It starts with the price: some developers prefer to sell early access games at or below what the final price would be. I believe this is a flawed decision. Selling at a premium adds value to the game and a layer of exclusivity, that it's something not everyone has.

Would it make sense for a Kickstarter to offer beta access for less money than the price of the game when it launches proper?

People have to make a material decision whether they want it now at the premium cost, or if they want for the finalised product at its 'actual' value. I believe it helps cultivate long-term buzz through this exclusivity. Those who buy in early may be more likely to provide feedback, and to be accepting of the idea of an evolving product that can change.

Instead, selling a game early at a discount can make for disappointed players unhappy with a game that they might enjoy when it is polished and refined.

This idea of selling a game at a lower price before it's finished may seem counter-intuitive, but look at it from another perspective: would it make sense for a Kickstarter to offer beta access for less money than the price of the game when it launches proper? Of course not.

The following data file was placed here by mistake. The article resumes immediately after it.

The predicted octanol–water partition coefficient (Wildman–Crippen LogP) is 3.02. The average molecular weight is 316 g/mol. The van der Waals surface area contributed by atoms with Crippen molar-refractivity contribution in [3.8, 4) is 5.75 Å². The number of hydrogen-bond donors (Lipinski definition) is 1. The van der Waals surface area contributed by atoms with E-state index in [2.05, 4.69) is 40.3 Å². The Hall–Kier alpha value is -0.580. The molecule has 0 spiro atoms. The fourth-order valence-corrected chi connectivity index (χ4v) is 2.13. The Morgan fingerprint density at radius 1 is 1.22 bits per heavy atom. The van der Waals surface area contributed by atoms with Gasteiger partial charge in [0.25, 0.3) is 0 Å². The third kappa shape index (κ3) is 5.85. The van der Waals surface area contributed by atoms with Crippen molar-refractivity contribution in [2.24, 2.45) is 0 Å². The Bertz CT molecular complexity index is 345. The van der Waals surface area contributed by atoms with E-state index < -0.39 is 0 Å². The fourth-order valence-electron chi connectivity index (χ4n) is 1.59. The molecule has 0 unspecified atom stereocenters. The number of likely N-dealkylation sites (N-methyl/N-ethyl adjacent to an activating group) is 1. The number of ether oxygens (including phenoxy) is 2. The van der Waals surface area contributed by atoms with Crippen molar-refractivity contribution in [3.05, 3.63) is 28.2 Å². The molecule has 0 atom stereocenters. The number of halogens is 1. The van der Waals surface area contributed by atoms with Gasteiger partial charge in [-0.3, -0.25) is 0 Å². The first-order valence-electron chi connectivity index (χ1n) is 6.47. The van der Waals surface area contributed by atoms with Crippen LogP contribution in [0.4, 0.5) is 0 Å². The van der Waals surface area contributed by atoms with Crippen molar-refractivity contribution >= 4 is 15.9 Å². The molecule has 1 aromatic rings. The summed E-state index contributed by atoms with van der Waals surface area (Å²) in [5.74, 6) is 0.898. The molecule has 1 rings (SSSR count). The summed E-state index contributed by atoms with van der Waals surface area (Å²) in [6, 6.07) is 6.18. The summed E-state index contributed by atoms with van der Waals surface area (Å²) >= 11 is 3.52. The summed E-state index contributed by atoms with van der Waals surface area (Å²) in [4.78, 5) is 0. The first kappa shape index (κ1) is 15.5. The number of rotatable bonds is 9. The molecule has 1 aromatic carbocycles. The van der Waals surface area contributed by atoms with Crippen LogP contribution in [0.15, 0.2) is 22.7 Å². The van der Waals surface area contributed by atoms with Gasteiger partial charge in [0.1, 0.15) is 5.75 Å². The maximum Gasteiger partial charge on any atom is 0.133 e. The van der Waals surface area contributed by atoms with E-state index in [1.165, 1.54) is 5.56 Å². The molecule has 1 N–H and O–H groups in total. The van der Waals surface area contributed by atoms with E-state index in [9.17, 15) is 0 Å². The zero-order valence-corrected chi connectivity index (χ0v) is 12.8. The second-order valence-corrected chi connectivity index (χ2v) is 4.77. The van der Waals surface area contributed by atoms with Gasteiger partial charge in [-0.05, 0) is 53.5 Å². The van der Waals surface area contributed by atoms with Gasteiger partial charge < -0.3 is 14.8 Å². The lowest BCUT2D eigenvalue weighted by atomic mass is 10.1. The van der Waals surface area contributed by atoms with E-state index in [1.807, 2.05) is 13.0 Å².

As well, making an unfinished product cheaper punishes players who rightfully expect that they should be able to spend money on a game and get a finished and reined product. Games are unique because they have to come together as a cohesive, functional, whole, and there's nothing wrong about expecting that.

Using early access to shift the perception that expecting a refined product should cost more has no benefit to customers or to the culture of gaming itself.

The test

This concept of limiting the audience to cultivate a product into a better finished work is actually not new to mobile. There's nothing like the Steam Early Access section, but the concept does exist.

Right now, the primary way of doing so is with free-to-play soft launches, where only certain countries get games before they release globally. The App Store's 2.9 review guideline, "Apps that are "beta", "demo", "trial", or "test" versions will be rejected," seemingly makes it impossible for this concept to exist. But that doesn't mean that it can't be done in creative ways.